Again and again, what I did appreciate is Wilkin’s solid theology. She spent numerous sections correcting my understanding of a certain text and making God big where I had made him small. In the chapter “Self-Existent,” Wilkin explains that “all worship of the creation is actually a veiled form of self-worship” (p. 47–8). Connecting this temptation to the story of God’s humbling of Nebuchadnezzar, she likens the insanity of Nebuchadnezzar’s creator complex to how “we convince ourselves that we deserve credit for creating that which we are called to steward. … It is sheer wild-eyed grass-eating madness to ascribe to ourselves the role of creator” (p. 50).
I found Wilkin’s chapter “Self-Sufficient” to be the most convicting and pastoral. She leads the reader to do some heart analysis, and gets at a layer of self-deception that is profound:
We love autonomy and view dependence as a sign of failure, a flaw of some kind, a lack of proper planning or ambition. Christians, in particular, can interpret physical, financial, or spiritual need as a sign that God has removed his blessing from us because of some failure on our part. But why do we take this view? It’s almost as though our reasoning can’t separate the presence of need from the presence of sin. But is sin the cause of human need? A quick examination of Genesis 1–3 answers this question with a resounding no. In pre-fall Eden, Adam and Eve were created to need. … God created them needy, that in their need they might turn to the Source of all that is needful, acknowledge their need, and worship (p. 62).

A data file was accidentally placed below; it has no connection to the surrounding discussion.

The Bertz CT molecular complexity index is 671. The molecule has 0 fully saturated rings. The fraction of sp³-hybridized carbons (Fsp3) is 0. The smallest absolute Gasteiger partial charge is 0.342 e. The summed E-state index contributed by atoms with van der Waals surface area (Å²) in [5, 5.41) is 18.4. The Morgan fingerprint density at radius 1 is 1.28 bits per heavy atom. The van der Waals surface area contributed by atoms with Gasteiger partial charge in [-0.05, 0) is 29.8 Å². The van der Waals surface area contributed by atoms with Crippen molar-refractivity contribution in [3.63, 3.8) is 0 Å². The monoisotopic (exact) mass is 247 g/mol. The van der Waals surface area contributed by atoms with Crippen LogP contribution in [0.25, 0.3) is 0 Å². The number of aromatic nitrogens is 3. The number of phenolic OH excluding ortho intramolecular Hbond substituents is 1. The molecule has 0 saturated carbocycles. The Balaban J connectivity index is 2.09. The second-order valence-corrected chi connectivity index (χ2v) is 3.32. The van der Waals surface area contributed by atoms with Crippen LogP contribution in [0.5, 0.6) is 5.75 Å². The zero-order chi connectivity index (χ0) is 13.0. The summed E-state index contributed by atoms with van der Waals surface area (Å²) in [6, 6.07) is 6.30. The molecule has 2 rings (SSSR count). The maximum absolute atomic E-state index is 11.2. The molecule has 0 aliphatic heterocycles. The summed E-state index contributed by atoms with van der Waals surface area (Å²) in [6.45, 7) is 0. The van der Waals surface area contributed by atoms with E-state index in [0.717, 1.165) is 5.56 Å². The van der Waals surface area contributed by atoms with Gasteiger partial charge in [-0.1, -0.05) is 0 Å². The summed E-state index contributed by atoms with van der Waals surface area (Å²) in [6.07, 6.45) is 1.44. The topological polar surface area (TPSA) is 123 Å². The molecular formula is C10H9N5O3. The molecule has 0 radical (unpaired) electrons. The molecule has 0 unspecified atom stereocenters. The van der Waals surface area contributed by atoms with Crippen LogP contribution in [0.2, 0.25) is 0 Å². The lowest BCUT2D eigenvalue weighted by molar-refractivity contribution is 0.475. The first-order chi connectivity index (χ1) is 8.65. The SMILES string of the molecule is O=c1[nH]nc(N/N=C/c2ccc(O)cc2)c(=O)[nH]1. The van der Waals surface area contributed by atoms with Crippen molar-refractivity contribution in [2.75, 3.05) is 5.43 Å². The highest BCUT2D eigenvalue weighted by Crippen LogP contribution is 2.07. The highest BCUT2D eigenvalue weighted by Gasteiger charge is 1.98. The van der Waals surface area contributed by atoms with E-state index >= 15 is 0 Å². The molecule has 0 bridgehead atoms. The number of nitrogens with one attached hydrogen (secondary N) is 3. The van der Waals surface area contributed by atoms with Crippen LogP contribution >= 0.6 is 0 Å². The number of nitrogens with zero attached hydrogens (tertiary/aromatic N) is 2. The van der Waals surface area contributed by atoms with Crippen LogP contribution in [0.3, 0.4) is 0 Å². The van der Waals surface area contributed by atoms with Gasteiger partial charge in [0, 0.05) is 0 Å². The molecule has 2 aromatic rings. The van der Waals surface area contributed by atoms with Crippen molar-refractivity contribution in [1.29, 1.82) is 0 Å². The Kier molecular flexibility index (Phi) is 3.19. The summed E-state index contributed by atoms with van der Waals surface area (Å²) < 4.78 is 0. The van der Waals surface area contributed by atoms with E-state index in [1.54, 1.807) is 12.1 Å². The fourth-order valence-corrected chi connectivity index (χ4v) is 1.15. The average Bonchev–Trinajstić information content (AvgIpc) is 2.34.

It should disgust us that we, as Christians, would see things so perversely. Of all people, we should know how needy we are and be ready to acknowledge this reality. And yet we don’t. In an earlier chapter, Wilkin says, “One of the most frightening truths the Bible implores us to acknowledge is that we do not know our own hearts. Reflecting on this, the psalmist asks, ‘Who can discern his (own) errors?’ (Ps.19:12). The prophet Jeremiah warns that our hearts are characterized above all else by an internal, pervasive treachery that thwarts self-knowledge: ‘The heart is deceitful above all things, and desperately sick; who can understand it?’ (Jer. 17:9). We don’t know our own hearts” (p. 36–7). Wilkin’s examination of the culture and Christianity reveals a deep-seated independence that can live in our hearts but wreak havoc on our lives. Thankfully, Wilkin points to some really good food for thought: “We were created to need both God and others. We deny this to our peril. We are not needy because of sin; we are needy by divine design. … Sanctification is the process of learning increasing dependence, not autonomy” (p. 63).